When a character in a 2022 movie says “way harsh, Tai” in casual conversation, you just know it’s destined to be a cult classic. The film in question featuring said Clueless line is Hulu’s Fire Island.
via: Daily Beast
A modern Pride and Prejudice adaptation with two gay, Asian-American leads, set on the famous LGBTQ vacation spot and starring a cluster of beloved comedians, such as Booster, Saturday Night Live’s Bowen Yang and I Love That For You’s Matt Rogers, seemed like an easy sell when it was first announced—at least for their religious followers on the internet and Las Culturistas stans like myself.
Booster stars as the story’s protagonist Noah, an analogue of Elizabeth Bennet from the Jane Austen novel. When he and his group of friends go on their annual trip to Fire Island, he’s determined to get his timid best friend Howie (Yang), the film’s Jane, laid—a mission that becomes equally as telling about Noah’s vulnerabilities and insecurities as Howie’s. At the same time, Noah is dealing with his own unexpected romantic encounter when he meets his Mr. Darcy, an uptight lawyer named Will (Conrad Ricamora).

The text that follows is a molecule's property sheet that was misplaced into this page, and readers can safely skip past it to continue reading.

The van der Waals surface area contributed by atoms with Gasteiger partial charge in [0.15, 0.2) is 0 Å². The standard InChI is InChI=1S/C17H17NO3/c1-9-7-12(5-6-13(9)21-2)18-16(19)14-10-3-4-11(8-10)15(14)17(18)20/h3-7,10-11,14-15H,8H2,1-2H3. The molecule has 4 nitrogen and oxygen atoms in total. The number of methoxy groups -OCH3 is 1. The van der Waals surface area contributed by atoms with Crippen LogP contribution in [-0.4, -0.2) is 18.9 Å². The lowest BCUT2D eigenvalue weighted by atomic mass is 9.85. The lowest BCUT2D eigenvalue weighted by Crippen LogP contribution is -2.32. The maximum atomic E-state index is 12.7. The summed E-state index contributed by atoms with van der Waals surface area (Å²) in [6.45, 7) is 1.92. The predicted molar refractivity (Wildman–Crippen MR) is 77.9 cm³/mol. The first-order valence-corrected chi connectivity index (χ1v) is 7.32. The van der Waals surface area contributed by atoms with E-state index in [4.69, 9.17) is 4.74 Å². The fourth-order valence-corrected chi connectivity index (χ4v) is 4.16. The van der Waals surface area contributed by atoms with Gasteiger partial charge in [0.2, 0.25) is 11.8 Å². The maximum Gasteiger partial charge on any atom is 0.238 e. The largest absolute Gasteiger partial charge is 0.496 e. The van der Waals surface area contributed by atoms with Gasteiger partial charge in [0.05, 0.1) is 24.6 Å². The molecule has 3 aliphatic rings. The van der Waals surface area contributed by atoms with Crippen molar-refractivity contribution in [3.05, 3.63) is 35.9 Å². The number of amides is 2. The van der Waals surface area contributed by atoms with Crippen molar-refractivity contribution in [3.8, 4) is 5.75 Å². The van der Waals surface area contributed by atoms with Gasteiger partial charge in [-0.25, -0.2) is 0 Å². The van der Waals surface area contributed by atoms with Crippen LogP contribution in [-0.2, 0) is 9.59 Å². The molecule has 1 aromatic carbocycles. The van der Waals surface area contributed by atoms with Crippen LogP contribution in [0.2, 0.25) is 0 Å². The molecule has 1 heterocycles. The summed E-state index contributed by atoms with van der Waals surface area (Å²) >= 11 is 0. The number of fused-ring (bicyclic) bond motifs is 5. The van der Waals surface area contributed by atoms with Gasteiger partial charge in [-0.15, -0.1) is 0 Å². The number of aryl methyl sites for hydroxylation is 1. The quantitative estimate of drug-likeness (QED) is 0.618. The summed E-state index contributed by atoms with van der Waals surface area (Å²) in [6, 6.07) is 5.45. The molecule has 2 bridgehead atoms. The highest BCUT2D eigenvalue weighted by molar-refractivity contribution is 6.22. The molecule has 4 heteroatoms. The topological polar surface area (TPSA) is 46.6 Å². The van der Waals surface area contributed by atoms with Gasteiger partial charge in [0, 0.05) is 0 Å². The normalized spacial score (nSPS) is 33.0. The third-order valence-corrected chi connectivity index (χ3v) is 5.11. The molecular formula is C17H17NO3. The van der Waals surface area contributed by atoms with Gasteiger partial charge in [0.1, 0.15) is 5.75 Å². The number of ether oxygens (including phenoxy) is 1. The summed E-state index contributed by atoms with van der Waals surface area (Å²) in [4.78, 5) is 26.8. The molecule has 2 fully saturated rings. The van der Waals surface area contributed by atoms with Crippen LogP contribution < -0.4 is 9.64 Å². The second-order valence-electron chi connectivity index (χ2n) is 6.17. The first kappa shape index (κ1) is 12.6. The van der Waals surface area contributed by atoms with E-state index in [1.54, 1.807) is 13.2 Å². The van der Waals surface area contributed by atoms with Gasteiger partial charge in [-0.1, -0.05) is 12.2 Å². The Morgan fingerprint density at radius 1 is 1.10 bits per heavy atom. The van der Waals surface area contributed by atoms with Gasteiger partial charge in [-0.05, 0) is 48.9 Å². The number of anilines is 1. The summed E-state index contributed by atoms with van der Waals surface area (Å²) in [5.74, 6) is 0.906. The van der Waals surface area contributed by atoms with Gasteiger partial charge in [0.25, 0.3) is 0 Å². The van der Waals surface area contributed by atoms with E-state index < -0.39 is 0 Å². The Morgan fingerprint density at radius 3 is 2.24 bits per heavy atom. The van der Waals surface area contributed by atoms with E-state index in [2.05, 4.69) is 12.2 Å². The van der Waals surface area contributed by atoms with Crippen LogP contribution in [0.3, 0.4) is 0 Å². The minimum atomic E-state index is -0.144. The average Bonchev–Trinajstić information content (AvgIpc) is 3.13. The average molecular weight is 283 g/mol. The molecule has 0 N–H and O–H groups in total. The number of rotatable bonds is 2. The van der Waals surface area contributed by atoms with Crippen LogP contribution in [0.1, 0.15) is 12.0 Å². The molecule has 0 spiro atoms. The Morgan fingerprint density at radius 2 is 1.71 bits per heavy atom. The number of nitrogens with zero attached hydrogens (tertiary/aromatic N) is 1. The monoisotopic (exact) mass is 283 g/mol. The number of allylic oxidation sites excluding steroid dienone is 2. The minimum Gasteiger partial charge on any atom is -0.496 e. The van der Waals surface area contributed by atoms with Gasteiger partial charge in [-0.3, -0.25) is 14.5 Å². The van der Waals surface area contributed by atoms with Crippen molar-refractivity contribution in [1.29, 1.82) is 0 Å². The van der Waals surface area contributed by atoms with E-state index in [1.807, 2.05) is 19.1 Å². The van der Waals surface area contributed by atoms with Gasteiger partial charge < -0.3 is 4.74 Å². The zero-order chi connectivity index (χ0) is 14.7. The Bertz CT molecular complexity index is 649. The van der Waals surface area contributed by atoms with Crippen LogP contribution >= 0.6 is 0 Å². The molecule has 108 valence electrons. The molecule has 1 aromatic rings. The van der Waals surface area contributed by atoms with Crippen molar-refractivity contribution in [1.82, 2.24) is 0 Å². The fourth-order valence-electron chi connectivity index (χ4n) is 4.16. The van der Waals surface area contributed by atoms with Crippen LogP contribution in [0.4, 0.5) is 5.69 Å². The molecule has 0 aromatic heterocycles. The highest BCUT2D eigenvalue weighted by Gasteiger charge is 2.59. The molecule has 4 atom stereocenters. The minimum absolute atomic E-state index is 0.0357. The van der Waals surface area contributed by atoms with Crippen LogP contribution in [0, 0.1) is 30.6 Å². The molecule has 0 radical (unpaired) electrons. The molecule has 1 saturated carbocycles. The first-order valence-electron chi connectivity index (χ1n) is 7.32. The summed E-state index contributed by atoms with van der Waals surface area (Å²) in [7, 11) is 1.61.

The best friends’ parallel experiences on the island paint a rare, fascinating portrait of desirability and respectability politics within the Asian queer community and the queer community as a whole. Of course, there’s plenty of quotable one-liners and a hilarious Marisa Tomei line reading that make Fire Island a capital-C comedy. I’d also be remiss not to mention that it’s a visually stunning film.
When asked if he thought having that visibility is a double-edged sword for underrepresented group in Hollywood. Joel went on to tell the Daily Beast.
“It’s very hard to feel the win because that part of, of, you know, the representation and the diversity is always a part of the conversation and in both ways that helps and hurts. And it’s one of the reasons I’m so grateful that Billy [Eichner]’s movie is coming out around the same time. And Keiynan Lonsdale’s movie My Fake Boyfriend is also coming out this summer and, you know, shows like Heartstopper and Love, Victor— it feels like the scarcity part is becoming less of an issue for people. And so my hope is that, you know, if people don’t connect with this movie, they are able to just sort of move onto the next one, or be inspired to create their own story. I genuinely hope that there are a million Fire Island clones and that many of them are able to end that. This part of the conversation isn’t going to be the forefront.”
Read more at The Daily Beast.